INDIANAPOLIS — Indiana's largest school system is bringing tens of thousands of children back to their classrooms. The phased reopening begins in less than three weeks. Administrators said it's now safer but not entirely risk-free for kids.
No one factor convinced IPS administrators to reopen schools. But the slowing spread of COVID-19, the county's positivity rate declining to 5 percent, was a major consideration, according to Superintendent Aleesia Johnson.
"It is not risk-free, but I do believe it is inherently more safe now because of our community spread had decreased," she said.
The return to classes will be phased in beginning with the youngest students.
Pre-kindergarten through third-graders arrive on Oct. 5.
All students will return to class the week of Oct. 19.
Sixth through 12th graders will have a hybrid schedule. Students will be in class two days a week and learn online the other three.
IPS opened a month ago with teachers leading virtual classes.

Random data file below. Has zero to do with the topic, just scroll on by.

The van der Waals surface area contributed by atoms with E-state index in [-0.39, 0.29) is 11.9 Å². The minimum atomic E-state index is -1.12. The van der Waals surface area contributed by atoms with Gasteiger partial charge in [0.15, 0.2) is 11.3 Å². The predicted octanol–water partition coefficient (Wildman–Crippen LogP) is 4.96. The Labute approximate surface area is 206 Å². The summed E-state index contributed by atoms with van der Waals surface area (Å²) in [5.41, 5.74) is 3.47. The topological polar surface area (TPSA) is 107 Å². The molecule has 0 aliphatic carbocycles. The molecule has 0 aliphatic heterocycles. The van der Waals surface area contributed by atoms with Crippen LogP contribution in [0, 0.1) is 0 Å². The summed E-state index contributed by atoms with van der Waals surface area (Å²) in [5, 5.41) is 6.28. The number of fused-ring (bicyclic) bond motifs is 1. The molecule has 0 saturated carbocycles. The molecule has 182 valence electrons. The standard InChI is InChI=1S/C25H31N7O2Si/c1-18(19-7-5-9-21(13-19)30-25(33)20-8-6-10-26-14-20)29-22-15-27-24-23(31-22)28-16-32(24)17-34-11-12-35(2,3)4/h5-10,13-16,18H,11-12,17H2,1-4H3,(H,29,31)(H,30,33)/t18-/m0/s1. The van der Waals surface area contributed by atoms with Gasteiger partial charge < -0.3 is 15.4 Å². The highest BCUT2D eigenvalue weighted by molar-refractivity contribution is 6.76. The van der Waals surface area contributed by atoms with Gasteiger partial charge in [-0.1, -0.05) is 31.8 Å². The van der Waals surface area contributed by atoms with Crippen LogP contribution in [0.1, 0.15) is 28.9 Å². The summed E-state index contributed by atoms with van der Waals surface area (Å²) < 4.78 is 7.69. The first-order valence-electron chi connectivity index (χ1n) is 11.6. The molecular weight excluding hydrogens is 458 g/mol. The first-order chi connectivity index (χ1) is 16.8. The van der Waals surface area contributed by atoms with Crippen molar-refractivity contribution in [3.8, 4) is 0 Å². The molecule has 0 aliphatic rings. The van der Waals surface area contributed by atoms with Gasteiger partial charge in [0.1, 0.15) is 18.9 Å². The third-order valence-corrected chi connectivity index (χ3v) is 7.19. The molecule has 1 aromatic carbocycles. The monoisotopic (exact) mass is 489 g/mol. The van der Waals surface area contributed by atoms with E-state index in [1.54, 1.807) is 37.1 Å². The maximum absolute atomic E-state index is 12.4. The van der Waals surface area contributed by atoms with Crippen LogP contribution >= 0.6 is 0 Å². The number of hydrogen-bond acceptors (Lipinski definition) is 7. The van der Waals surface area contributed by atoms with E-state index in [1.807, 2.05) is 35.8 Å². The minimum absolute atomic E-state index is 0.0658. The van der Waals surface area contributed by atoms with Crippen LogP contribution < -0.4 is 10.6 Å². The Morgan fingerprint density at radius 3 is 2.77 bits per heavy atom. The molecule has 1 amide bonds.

The results are mixed. Some students had trouble connecting to the system.
Some teachers struggled to keep kids engaged and completing their assignments.
Four weeks into the school year, attendance is still below 80 percent.
More than one in 10 families haven't even picked up their students' laptops.
"We know in some of the families and communities we are serving there are a lot of challenges," Johnson said.
Administrators suspect many of the students have moved out of the district.
"But it is also to be sure we are reaching out and finding and connecting with all the students we have been expecting to be servicing," she said.
Before school began in August, about a third of families said they preferred virtual learning.
IPS is still offering parents the option of sending their children to school or keeping them learning at home.